How did the watermelon get its common name?
The C. lanatus produces a fruit that is about 93% water, making it the majority of it water, hence the name “water” melon. The “melon” part came from the fact that the fruit is large and round and has a sweet, pulpy flesh.
Citrullus lanatus...what does that even mean?
The scientific name of the watermelon derived from both Greek and Latin roots. The Citrullus part comes from a Greek word “citrus” which is a reference to the fruit. The lanatus part is Latin, and has the meaning of being wooly, referring to the small hairs on the stems and leaves of the plant. 

Scientific Classification

Watermelon flower, permission by Forest and Kim Starr, permission by Forest and Kim Starr

      Domain- Eukarya
      Kingdom- Plantae
      Phylum- Embryophyta
      Class- Dicotyledoneae
      Order: Cucurbitales
      Family: Cucurbitaceae
      Genus: Citrullus
      Species: C. lanatus

 Domain: Eukarya
The domain Eukarya contains cells with true nuclei, as well as membrane bound organelles. These factors qualify it as a eukaryotic organism. This domain covers a gigantic variety of organisms ranging from uni-cellular protists to large animals such as the orangutan.
Kingdom: Plantae
Plantae is the kingdom with multi-cellular organisms that have cells with cell walls made of cellulose. Cells also have chloroplasts allowing them to photosynthesize, meaning they gain nutrition by energy from sunlight and water. Plantae is a kingdom that includes a wide variety of organisms as well. Another organism within this kingdom is much larger than the Citrullus lanatus and goes by the common name, the white willow.
Watermelon flower, permission by Forest and Kim Starr Embryophyta
The Citrullus lanatus is under the phylum Embryophyta because it is a land plant, located terrestrially. In addition, it contains seeds, also known as embryos. Another common organism from this phylum includes the cabbage palm.
Class: Dicotyledoneae
The class Dicotyledoneae has all vascular plants; and more specifically dicots, meaning their seeds typically has two outer shell coverings.
Order: Cucurbitales
Cucurbitales is the order containing flowering plants unisexual flowers.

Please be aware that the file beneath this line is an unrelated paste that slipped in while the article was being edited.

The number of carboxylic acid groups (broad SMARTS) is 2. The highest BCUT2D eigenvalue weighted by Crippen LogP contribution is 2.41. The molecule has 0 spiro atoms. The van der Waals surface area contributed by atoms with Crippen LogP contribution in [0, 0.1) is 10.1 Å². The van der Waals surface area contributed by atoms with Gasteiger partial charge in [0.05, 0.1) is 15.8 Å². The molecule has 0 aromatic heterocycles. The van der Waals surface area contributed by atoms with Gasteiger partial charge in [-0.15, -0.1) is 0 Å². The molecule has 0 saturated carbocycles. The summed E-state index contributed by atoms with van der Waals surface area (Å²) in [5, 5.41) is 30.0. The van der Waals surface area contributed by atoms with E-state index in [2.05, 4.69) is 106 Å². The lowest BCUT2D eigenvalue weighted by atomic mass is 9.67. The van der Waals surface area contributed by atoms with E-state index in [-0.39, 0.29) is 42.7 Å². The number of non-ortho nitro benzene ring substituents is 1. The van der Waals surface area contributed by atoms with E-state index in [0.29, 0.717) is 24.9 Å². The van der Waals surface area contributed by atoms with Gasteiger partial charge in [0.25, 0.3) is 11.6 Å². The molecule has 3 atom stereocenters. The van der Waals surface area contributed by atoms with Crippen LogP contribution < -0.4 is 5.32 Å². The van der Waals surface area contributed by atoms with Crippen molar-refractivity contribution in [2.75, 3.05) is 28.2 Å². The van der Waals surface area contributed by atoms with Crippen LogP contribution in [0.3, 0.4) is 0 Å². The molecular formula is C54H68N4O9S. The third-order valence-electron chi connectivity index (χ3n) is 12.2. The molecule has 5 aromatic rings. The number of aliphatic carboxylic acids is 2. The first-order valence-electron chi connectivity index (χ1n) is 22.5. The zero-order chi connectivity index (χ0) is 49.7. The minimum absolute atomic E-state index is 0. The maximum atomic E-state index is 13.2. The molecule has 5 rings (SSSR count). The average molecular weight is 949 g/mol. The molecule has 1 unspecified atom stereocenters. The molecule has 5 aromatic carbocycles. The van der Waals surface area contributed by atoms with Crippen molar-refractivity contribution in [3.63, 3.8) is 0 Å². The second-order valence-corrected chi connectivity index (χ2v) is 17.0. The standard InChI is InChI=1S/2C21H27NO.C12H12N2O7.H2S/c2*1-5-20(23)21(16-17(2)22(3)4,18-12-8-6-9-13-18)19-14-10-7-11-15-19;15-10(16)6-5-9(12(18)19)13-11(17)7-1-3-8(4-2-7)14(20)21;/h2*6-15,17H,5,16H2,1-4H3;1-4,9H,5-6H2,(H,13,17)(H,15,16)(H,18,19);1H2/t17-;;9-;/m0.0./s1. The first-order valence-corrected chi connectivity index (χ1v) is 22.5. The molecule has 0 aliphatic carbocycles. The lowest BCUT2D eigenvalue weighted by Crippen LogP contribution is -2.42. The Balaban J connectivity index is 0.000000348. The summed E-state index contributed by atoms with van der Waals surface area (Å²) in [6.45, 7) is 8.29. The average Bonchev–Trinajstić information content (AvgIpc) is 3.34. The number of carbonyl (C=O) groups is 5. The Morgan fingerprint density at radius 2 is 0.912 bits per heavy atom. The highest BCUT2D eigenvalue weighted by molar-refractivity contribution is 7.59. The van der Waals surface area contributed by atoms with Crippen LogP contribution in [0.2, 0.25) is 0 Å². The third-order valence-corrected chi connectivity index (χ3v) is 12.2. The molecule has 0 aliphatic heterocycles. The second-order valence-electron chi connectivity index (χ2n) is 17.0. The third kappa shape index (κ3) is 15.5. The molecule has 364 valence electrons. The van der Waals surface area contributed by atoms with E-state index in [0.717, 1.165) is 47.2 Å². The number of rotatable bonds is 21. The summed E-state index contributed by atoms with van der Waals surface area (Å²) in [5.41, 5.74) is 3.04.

Family: CucurbitaceaeWatermelon flower, permission by Forest and Kim Starr

The family Cucurbitaceae has plants with sprawling herbaceous vines and melons. A melon is a large fruit with a fleshy inside and hard, protective skin. This family is also known as the gourd family. Other members within this family include the cantaloupe, squash, and pumpkin

Genus: Citrullus

The Citrullus lanatus is under the genus Citrullus because it is a desert vine and native to Eurasia and Africa. The flowers are yellow and the seeds are somewhat flattened. This genus contains a total of 4 species including
C. colocynthis, C. ecirrhosus, C. lanatus
, and C. rehmii.
Species: C. lanatus
The watermelon is given the name lanatus because of its pink/red or yellow flesh and black seeds, along with all of the above characteristics.

Piece of watermelon, photo taken by Johanna FischerWatermelon, permission by Forest and Kim Starr, permission by Forest and Kim Starr, photo was used with permission with some rights reserved, URL:, used with permission with some rights reserved, URL:


Below is a phylogenetic tree, demonstrating the broad classification of the Citrullus lanatus
Phylogenetic tree: Dicotyledoneae
Information modified from Campbell and Reece, Biology textbook 8th edition
The above phylogenetic tree is based off of morphological features. It is a very general classification which starts out as broad as the domains and leads into the class where the Citrullus lanatus resides.  The three domains of life include Archaea, Eukarya, and Bacteria. As explained above, the Citrullus lanatus belongs under the group Eukarya, which is broken down into 5 super-groups. Archaeplastida is the super-group land plants fall under and is ultimately where the kingdom Plantae comes from. The land plants are broken down into 4 groups, angiosperm being the type of plant of the Citrullus lanatus. Finally, the Angiosperm phylum is broken down into 3 classes: Monocodyledones, Dicotyledoneaes, and Magnoliids. Again, from the classification information above, the Citrullus lanatus is part of the Dicotyledoneaes class for evidential reasons.

Here is another phylogenetic tree representing a closer look at the family of the watermelon: Cucurbitaceae
Cucurbitaceae phylogenetic tree created by Elise Montesinos
Information modified from myetymology
This phylogenetic tree is much more specific than the first one as it morphologically compares the Citrullus lanatus  to other members within its family, Cucurbitaceae. The family Cucurbitaceae is made up of two subfamilies: Zanoioideae and Cucurbitoideae. The sub-family Cucurbitoideae is made up of all food producing plants. It has 7 “tribes” including the one the Citrullus lanatus falls under called the Benincaseae. There are 12 genera members of this tribe, Citrullus  being one of them. Finally, like stated above, the genus Citrullus contains 4 species, including lanatus, also known as, the watermelon.

Find out where in the world you can find the Citrullus lanatus under habitat/geography!